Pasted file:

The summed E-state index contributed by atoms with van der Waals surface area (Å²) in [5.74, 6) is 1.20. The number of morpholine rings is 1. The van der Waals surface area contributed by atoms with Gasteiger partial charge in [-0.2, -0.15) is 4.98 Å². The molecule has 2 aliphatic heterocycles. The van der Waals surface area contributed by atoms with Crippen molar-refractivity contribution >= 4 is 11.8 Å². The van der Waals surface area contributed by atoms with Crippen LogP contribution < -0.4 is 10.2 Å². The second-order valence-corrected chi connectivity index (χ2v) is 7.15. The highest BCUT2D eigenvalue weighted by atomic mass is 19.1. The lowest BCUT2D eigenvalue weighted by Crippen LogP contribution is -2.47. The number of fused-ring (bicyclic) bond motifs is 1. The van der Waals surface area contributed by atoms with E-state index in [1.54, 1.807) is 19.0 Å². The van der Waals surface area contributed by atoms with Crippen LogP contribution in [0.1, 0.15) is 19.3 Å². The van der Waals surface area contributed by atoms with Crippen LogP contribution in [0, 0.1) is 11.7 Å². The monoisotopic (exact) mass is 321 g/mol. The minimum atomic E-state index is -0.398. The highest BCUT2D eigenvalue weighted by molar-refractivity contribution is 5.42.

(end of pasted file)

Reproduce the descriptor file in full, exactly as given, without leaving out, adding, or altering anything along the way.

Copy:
The summed E-state index contributed by atoms with van der Waals surface area (Å²) in [5.74, 6) is 1.20. The number of morpholine rings is 1. The van der Waals surface area contributed by atoms with Gasteiger partial charge in [-0.2, -0.15) is 4.98 Å². The molecule has 2 aliphatic heterocycles. The van der Waals surface area contributed by atoms with Crippen molar-refractivity contribution >= 4 is 11.8 Å². The van der Waals surface area contributed by atoms with Crippen LogP contribution < -0.4 is 10.2 Å². The second-order valence-corrected chi connectivity index (χ2v) is 7.15. The highest BCUT2D eigenvalue weighted by atomic mass is 19.1. The lowest BCUT2D eigenvalue weighted by Crippen LogP contribution is -2.47. The number of fused-ring (bicyclic) bond motifs is 1. The van der Waals surface area contributed by atoms with E-state index in [1.54, 1.807) is 19.0 Å². The van der Waals surface area contributed by atoms with Crippen LogP contribution in [0.1, 0.15) is 19.3 Å². The van der Waals surface area contributed by atoms with Crippen LogP contribution in [0, 0.1) is 11.7 Å². The monoisotopic (exact) mass is 321 g/mol. The minimum atomic E-state index is -0.398. The highest BCUT2D eigenvalue weighted by molar-refractivity contribution is 5.42.